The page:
Neymar scored the fastest goal in Olympic football history as Brazil thrashed Honduras 6-0 to reach the men's Olympic final. Neymar's strike after 14 seconds set the tone for a semi-final that was horribly one-sided, but gives Brazil the opportunity to avenge their humiliation at the 2014 World Cup. Beaten 7-1 by Germany two years ago, Brazil will meet the Germans on Saturday in what will be their fourth Olympic final. The Samba Boys have lost their previous three appearances and must beat a strong German side that saw off Nigeria in their semi thanks to goals from Lukas Klostermann and Nils Petersen.
Robbed in Rio
According to The Guardian, a member of the British Olympic team "has been held up at gunpoint while enjoying a night on the town". The unnamed Olympian was unharmed in the incident that occurred in Rio on Tuesday morning but is in shock. Details of what precisely happened are sparse but the Guardian says the crime has prompted an "unprecedented warning" to Team GB members that they should remain in the village and certainly not travel into Rio wearing any clothing that might identity them as Olympians. A letter has also been sent to athletes warning them to avoid taxis because they "cannot be considered safe late at night... if you are planning on going out after dark and have no way of returning other than via taxi, do not go out.”
Olympics 2016: Kenny and Trott drive Team GB to 50 medals
Team GB have surpassed their medal target for the 2016 Olympics with five days of competition still remaining after another wonderful day in Rio. They now have an astonishing 50 medals, 19 of them gold, and lie second in the medal table ahead of China.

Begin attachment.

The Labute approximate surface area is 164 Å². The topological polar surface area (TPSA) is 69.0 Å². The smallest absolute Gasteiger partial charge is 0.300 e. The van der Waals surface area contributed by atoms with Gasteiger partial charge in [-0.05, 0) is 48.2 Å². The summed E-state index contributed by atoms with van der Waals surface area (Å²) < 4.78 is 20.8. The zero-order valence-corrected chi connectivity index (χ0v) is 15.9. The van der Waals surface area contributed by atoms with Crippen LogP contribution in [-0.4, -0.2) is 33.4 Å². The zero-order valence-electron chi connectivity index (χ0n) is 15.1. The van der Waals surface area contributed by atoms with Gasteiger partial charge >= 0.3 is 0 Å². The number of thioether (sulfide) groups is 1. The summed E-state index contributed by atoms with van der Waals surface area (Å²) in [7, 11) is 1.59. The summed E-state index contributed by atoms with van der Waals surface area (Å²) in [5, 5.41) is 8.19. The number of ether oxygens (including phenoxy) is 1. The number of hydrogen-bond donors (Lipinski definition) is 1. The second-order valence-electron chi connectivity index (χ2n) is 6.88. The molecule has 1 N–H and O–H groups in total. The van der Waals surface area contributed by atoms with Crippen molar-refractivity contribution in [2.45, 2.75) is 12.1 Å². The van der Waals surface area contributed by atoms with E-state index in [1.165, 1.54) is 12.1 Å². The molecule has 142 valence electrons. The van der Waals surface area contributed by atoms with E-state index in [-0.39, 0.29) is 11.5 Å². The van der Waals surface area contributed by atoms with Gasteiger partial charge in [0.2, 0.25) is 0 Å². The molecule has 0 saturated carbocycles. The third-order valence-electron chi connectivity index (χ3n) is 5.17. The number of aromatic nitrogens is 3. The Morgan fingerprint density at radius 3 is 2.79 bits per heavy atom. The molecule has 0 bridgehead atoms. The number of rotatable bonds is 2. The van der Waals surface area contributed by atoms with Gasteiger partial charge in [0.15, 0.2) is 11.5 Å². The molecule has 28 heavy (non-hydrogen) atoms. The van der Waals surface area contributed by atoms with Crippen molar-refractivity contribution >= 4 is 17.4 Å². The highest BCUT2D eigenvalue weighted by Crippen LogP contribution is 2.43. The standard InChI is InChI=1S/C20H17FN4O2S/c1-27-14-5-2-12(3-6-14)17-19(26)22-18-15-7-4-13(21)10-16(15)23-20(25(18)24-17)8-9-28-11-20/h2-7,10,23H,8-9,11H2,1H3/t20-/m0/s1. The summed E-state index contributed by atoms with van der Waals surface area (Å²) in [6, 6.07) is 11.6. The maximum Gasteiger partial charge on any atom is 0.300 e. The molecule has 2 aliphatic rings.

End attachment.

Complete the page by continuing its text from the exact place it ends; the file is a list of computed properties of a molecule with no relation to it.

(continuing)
Once again it was the cyclists who led the way as Jason Kenny and Laura Trott cemented their place as Britain's golden couple, each winning another gold to make them the most successful male and female athlete the country has ever produced, while Becky James and Katy Marchant also won medals on the final day.
After being tasked with winning 48 medals in Brazil, one more than they managed in Beijing in 2008, Team GB have swept past that target and they are now aiming to match the 65 medals they won in 2012.
Here's how the action panned out on day 11:
Britain's golden couple
On the final night in the velodrome, Team GB bowed out in style winning two golds, a silver and a bronze to finish way clear of the cycling medal table. In total Britain won six golds, four more than the Dutch, who finished second in the table, and remarkably every member of Team GB's cycling squad leaves Rio with a medal of same description.
But there's no doubt the golden couple are Jason Kenny and Laura Trott who, when they marry next year, will boast ten Olympic golds between them. Kenny equalled Chris Hoy's British record of six golds by winning the Keirin in a tension-filled velodrome. Twice there were false starts and on the first it seemed that the 28-year-old Englishman might be disqualified. He wasn't, and he held his nerve throughout another false start to take gold ahead of Holland's Matthijs Buchli and Malaysia's Azizulhasni Awang.
"I'm proud to be part of the team's Olympic success and doing my bit," said Kenny, whose sang-froid was in contrast to the emotion of girlfriend Trott. She struggled to hold back the tears after winning her fourth gold medal, coming home first in the omnium. "I can't believe it, I didn't expect that at all," she exclaimed, moments after defending the title she won in London. American Sarah Hammer took silver with Belgium's Jolien D'Hoore collecting the bronze.